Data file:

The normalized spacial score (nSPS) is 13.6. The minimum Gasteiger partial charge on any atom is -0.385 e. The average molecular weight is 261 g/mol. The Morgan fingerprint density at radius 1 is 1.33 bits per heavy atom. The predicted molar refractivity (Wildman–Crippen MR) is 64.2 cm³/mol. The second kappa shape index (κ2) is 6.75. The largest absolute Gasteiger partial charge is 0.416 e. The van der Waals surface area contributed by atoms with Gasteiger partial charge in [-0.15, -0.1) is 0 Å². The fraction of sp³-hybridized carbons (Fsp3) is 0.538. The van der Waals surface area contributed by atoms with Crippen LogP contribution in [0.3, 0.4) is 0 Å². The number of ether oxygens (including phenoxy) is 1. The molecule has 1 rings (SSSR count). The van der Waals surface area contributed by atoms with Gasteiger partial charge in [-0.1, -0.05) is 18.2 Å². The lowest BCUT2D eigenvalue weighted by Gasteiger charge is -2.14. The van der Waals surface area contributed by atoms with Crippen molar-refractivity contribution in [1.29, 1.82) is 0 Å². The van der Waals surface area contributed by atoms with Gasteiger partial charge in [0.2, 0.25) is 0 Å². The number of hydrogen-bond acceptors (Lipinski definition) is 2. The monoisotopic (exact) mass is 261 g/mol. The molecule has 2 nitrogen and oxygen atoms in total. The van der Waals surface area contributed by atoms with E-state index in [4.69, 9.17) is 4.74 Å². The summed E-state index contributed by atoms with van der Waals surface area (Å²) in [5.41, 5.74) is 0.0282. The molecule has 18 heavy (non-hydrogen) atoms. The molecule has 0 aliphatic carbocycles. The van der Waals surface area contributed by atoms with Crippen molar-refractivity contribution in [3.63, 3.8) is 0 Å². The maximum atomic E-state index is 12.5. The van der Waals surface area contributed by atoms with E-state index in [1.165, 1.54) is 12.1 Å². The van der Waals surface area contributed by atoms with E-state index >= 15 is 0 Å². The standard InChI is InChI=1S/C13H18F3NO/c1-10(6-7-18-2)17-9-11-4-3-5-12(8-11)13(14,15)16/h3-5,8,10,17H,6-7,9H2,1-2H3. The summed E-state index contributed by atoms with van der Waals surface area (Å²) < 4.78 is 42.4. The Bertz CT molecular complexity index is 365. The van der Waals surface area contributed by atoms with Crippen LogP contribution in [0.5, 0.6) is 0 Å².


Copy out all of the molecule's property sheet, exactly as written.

The normalized spacial score (nSPS) is 13.6. The minimum Gasteiger partial charge on any atom is -0.385 e. The average molecular weight is 261 g/mol. The Morgan fingerprint density at radius 1 is 1.33 bits per heavy atom. The predicted molar refractivity (Wildman–Crippen MR) is 64.2 cm³/mol. The second kappa shape index (κ2) is 6.75. The largest absolute Gasteiger partial charge is 0.416 e. The van der Waals surface area contributed by atoms with Gasteiger partial charge in [-0.15, -0.1) is 0 Å². The fraction of sp³-hybridized carbons (Fsp3) is 0.538. The van der Waals surface area contributed by atoms with Crippen LogP contribution in [0.3, 0.4) is 0 Å². The number of ether oxygens (including phenoxy) is 1. The molecule has 1 rings (SSSR count). The van der Waals surface area contributed by atoms with Gasteiger partial charge in [-0.1, -0.05) is 18.2 Å². The lowest BCUT2D eigenvalue weighted by Gasteiger charge is -2.14. The van der Waals surface area contributed by atoms with Crippen molar-refractivity contribution in [1.29, 1.82) is 0 Å². The van der Waals surface area contributed by atoms with Gasteiger partial charge in [0.2, 0.25) is 0 Å². The number of hydrogen-bond acceptors (Lipinski definition) is 2. The monoisotopic (exact) mass is 261 g/mol. The molecule has 2 nitrogen and oxygen atoms in total. The van der Waals surface area contributed by atoms with E-state index in [4.69, 9.17) is 4.74 Å². The summed E-state index contributed by atoms with van der Waals surface area (Å²) in [5.41, 5.74) is 0.0282. The molecule has 18 heavy (non-hydrogen) atoms. The molecule has 0 aliphatic carbocycles. The van der Waals surface area contributed by atoms with Crippen molar-refractivity contribution in [3.63, 3.8) is 0 Å². The maximum atomic E-state index is 12.5. The van der Waals surface area contributed by atoms with E-state index in [1.165, 1.54) is 12.1 Å². The van der Waals surface area contributed by atoms with E-state index >= 15 is 0 Å². The standard InChI is InChI=1S/C13H18F3NO/c1-10(6-7-18-2)17-9-11-4-3-5-12(8-11)13(14,15)16/h3-5,8,10,17H,6-7,9H2,1-2H3. The summed E-state index contributed by atoms with van der Waals surface area (Å²) < 4.78 is 42.4. The Bertz CT molecular complexity index is 365. The van der Waals surface area contributed by atoms with Crippen LogP contribution in [0.5, 0.6) is 0 Å².